Friday, October 26, 2012

Further musings on Amsterdam

Herengracht, Amsterdam, The Netherlands

These are of course only mental snapshots; I don't think you really know any place until you have been there for six months or so. Still, one can't help gathering impressions.

I continue to be impressed with this city. It almost overcomes my distaste for cities in general. The famous Dutch fondness for the neat and orderly seems alive and well, and although those are hardly the most important virtues -- maybe not virtues at all if pushed to extremes -- they do cushion some of the sharpness when too many people in an overpopulated planet converge.

In fact Amsterdam would be even more enjoyable without a lot of its visitors. And I don't mean Ugly Americans -- the Yanks (judging their nationality from accents) are by and large well behaved. No, the lager louts from the U.K. and Russia constitute a lot of the undesirables.

But the locals seem easygoing and content. I would think that's hard when your home city is endlessly inundated with dozens of nationalities who can't speak your own language. (I don't know Dutch, but even offering a thank you in the local lingo -- dank u wel -- seems always to draw a smile.)

The streets and, especially, the major intersections belong equally to pedestrians, cars, bicyclists, and lethal-looking trams. You'd think it would be a recipe for anarchy and confrontation. Yet everything flows with balletic grace.

I'm almost tempted to take seriously the idea that a workable society can exist without religious urges, of which Amsterdamers have precious few. The Protestant churches have been refashioned for museums and other secular duties. Amsterdam is where churches are closed on Sunday.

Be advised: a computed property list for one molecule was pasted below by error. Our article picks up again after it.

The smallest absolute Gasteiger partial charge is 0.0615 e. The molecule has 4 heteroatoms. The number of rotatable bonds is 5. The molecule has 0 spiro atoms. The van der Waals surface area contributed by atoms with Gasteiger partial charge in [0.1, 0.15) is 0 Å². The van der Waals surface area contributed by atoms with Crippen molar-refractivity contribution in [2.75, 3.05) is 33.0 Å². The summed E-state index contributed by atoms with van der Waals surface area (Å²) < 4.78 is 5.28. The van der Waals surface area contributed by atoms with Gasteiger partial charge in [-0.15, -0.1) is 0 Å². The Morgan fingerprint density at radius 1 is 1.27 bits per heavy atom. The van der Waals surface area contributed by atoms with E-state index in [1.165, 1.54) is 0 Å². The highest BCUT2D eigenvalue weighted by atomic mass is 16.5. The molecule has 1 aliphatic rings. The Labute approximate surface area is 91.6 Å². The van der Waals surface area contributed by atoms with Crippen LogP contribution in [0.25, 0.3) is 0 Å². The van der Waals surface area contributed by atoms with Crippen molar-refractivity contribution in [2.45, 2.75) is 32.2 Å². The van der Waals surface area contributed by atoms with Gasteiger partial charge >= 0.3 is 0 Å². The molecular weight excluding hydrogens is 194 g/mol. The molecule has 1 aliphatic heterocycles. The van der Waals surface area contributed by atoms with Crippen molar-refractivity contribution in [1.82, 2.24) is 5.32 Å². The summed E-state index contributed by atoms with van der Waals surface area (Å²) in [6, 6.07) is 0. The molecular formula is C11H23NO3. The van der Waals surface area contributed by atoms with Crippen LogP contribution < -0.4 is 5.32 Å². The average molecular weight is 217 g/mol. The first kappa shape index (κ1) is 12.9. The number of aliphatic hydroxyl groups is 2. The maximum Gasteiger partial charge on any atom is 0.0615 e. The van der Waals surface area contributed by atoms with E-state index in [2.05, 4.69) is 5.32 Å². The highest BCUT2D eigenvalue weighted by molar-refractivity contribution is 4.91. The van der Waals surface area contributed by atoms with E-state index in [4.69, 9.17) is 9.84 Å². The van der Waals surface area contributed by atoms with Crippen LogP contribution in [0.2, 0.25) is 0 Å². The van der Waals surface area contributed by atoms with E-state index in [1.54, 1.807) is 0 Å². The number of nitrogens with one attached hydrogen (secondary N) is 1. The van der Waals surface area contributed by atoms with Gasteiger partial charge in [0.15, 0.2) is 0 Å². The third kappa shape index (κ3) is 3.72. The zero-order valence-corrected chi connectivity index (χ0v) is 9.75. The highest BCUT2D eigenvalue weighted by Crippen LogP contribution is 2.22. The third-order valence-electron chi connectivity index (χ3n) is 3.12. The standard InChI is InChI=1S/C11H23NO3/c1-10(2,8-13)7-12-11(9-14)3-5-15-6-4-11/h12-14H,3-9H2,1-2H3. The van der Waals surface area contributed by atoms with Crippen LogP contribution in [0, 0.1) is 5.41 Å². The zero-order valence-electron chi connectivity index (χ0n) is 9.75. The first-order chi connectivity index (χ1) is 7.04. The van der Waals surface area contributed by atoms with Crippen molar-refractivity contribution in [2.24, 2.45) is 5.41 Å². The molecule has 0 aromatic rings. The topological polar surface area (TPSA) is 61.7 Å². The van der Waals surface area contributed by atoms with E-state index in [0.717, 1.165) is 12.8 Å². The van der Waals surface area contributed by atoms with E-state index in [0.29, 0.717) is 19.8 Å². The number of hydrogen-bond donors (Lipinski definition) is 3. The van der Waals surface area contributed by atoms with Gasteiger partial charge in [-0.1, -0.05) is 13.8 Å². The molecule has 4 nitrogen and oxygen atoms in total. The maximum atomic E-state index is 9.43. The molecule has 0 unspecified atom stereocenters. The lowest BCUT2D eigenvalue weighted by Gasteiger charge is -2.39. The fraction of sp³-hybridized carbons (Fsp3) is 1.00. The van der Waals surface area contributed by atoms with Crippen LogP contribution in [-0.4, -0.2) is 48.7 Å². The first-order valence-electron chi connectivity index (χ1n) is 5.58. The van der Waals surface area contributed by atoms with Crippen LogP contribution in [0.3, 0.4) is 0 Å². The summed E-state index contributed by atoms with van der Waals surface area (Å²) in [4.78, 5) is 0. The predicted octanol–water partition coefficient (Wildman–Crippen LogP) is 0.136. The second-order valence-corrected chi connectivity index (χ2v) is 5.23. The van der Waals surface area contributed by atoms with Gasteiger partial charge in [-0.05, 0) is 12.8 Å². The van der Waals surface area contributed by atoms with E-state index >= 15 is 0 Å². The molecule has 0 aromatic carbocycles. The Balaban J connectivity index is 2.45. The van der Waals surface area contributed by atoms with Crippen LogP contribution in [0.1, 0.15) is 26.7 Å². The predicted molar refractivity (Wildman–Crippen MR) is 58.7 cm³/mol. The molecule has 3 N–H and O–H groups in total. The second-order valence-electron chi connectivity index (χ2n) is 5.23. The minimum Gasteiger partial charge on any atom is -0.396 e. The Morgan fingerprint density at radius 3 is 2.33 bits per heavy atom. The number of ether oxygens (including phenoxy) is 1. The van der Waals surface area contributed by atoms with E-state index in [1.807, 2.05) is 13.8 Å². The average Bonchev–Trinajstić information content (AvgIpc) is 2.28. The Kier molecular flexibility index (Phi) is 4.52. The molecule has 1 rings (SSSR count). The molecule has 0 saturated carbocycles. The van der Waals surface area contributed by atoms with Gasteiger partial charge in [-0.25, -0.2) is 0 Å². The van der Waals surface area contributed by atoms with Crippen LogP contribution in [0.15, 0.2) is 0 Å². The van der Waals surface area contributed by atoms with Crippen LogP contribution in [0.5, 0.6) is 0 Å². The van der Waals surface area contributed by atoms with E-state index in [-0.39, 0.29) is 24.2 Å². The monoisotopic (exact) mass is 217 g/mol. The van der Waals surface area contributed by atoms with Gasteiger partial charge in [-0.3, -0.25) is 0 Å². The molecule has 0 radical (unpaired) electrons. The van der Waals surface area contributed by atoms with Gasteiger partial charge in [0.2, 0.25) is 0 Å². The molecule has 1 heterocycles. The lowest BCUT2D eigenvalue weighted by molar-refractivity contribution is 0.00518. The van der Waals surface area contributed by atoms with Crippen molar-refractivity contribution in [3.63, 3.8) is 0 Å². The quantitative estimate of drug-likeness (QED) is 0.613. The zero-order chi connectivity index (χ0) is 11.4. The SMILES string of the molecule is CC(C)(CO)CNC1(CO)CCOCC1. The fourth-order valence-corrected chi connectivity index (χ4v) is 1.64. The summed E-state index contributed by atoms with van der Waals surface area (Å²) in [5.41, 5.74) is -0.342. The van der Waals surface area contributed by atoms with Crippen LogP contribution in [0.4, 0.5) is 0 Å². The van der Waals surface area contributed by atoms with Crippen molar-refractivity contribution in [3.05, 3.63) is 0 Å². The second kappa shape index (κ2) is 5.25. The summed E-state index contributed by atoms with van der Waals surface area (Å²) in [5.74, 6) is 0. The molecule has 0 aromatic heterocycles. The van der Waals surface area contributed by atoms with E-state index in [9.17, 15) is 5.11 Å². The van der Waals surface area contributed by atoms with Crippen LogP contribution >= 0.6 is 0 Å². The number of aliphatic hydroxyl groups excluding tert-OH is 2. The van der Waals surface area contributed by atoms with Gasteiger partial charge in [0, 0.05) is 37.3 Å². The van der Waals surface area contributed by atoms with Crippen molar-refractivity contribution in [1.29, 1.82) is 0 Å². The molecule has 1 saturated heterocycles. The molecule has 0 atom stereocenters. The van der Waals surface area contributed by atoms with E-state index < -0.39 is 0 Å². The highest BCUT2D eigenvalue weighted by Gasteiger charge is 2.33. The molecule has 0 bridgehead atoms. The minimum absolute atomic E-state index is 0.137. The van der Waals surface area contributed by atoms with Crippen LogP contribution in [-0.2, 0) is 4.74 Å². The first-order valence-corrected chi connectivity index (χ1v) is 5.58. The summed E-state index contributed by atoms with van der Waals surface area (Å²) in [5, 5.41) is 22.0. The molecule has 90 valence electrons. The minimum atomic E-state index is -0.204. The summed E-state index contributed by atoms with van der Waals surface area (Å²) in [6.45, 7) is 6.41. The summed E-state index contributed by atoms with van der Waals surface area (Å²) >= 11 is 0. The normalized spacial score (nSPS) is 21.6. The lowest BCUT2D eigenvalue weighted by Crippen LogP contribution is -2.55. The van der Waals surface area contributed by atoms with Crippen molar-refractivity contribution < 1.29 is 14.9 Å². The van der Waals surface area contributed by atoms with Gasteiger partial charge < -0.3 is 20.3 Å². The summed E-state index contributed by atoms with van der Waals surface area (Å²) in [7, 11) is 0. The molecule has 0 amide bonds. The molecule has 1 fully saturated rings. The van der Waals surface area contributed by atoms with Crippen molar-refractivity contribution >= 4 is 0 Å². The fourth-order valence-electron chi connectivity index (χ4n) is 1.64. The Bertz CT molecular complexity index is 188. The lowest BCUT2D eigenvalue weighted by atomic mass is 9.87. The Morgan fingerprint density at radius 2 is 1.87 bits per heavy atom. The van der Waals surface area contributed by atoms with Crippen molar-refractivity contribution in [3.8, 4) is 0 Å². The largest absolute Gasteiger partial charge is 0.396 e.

It seems not so much enmity to spiritual life as indifference: not worth weighing. The Western world's modern gods are here in abundance -- sex, consumerism, entertainment. Who could ask for anything more?

But they're sleepwalking into a trap. Like Europeans (and not a few Americans), they assume everyone else shares their values. When they wake up, too late, they will understand that (for instance) the Turks and Africans don't.

Case in point: today we visited the Begijnhof, a cluster of houses around a courtyard that has existed since the Middle Ages as residences for Beguines, women with a religious vocation who are not quite nuns. (Typically for Dutch tolerance, there is a Catholic chapel and a Scottish Presbyterian church.) The oldest house, dating from the 15th century although "much restored," in the guidebooks' usual phrase, is now some kind of library or study hall open to the public.

When we went in, there was a black man seated at the reception desk, who offered us no reception -- didn't look up from his newspaper. Well, no big deal, I've seen surly caretakers of all racial persuasions. But, take my word for this, there were four or five Africans including one with the complete dreadlock get-up and all looking like they were at a reggae concert. Which in a sense they were, one playing reggae music on his MP3.

No doubt the Catholics are reaching out to their African brothers by turning an obsolete sanctuary over to them.

The Dutch, except for Geert Wilders and his party, are doing something similar vis-a-vis Muslims. In so doing they risk their indigenous culture, still admirable in so many ways, still alive a little longer.



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Stogie said...

I spent a week in Amsterdam in 2007, five years ago this month. It is a quaintly European city, lovely in its architecture and canals. I remember there was a shop there with its windows filled with giant cheeses.

If you can, visit Anne Frank's house, and see where her family hit from the Nazis until a Nazi sympathizer turned them in.

Rick Darby said...


Christine went to the Anne Frank house while I was at the conference. She said there was such a long line she couldn't abide it.

While honoring poor Mevrouw Frank, I'd rather spend my remaining two days visiting Haarlem (planned for tomorrow) and, on Sunday, a second visit to the Allard Pierson, one of the finest archaeological museums outside Rome, Naples, or Athens -- and a hell of a lot more accessible and sparsely attended than any of those.